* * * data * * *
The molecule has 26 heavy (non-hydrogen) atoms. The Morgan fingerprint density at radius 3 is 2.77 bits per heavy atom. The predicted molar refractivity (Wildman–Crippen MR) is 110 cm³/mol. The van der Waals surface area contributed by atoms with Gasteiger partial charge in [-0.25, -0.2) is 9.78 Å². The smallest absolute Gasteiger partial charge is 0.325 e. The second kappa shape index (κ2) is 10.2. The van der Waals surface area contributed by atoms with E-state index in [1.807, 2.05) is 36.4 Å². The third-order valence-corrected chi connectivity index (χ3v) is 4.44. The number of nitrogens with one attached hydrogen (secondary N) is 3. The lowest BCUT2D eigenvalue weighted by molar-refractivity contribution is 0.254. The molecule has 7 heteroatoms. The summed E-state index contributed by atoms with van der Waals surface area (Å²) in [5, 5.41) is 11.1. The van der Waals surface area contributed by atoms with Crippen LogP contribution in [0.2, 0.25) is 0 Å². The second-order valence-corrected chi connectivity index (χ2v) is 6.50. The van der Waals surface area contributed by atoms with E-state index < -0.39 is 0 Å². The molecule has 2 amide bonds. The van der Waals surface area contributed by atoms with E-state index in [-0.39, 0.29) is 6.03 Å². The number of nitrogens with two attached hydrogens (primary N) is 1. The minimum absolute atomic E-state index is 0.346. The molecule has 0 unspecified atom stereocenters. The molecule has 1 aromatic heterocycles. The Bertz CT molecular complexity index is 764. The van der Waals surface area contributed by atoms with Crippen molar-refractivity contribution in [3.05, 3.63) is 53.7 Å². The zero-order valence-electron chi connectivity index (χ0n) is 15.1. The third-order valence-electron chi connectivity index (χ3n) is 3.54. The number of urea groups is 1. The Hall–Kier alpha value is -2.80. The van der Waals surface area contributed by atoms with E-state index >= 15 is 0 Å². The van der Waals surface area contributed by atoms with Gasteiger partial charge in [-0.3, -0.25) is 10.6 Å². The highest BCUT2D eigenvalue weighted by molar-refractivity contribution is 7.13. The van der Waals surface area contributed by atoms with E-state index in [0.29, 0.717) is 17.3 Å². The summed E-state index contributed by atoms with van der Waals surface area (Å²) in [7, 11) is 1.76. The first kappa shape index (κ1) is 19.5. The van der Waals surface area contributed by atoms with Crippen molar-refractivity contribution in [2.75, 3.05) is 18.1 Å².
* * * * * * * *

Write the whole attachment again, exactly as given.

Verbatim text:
The molecule has 26 heavy (non-hydrogen) atoms. The Morgan fingerprint density at radius 3 is 2.77 bits per heavy atom. The predicted molar refractivity (Wildman–Crippen MR) is 110 cm³/mol. The van der Waals surface area contributed by atoms with Gasteiger partial charge in [-0.25, -0.2) is 9.78 Å². The smallest absolute Gasteiger partial charge is 0.325 e. The second kappa shape index (κ2) is 10.2. The van der Waals surface area contributed by atoms with E-state index in [1.807, 2.05) is 36.4 Å². The third-order valence-corrected chi connectivity index (χ3v) is 4.44. The number of nitrogens with one attached hydrogen (secondary N) is 3. The lowest BCUT2D eigenvalue weighted by molar-refractivity contribution is 0.254. The molecule has 7 heteroatoms. The summed E-state index contributed by atoms with van der Waals surface area (Å²) in [5, 5.41) is 11.1. The van der Waals surface area contributed by atoms with Crippen LogP contribution in [0.2, 0.25) is 0 Å². The second-order valence-corrected chi connectivity index (χ2v) is 6.50. The van der Waals surface area contributed by atoms with E-state index < -0.39 is 0 Å². The molecule has 2 amide bonds. The van der Waals surface area contributed by atoms with E-state index in [-0.39, 0.29) is 6.03 Å². The number of nitrogens with two attached hydrogens (primary N) is 1. The minimum absolute atomic E-state index is 0.346. The molecule has 0 unspecified atom stereocenters. The molecule has 1 aromatic heterocycles. The Bertz CT molecular complexity index is 764. The van der Waals surface area contributed by atoms with Crippen molar-refractivity contribution in [3.05, 3.63) is 53.7 Å². The zero-order valence-electron chi connectivity index (χ0n) is 15.1. The third-order valence-electron chi connectivity index (χ3n) is 3.54. The number of urea groups is 1. The Hall–Kier alpha value is -2.80. The van der Waals surface area contributed by atoms with E-state index >= 15 is 0 Å². The van der Waals surface area contributed by atoms with Gasteiger partial charge in [-0.3, -0.25) is 10.6 Å². The highest BCUT2D eigenvalue weighted by molar-refractivity contribution is 7.13. The van der Waals surface area contributed by atoms with E-state index in [0.29, 0.717) is 17.3 Å². The summed E-state index contributed by atoms with van der Waals surface area (Å²) in [7, 11) is 1.76. The first kappa shape index (κ1) is 19.5. The van der Waals surface area contributed by atoms with Crippen molar-refractivity contribution in [2.75, 3.05) is 18.1 Å².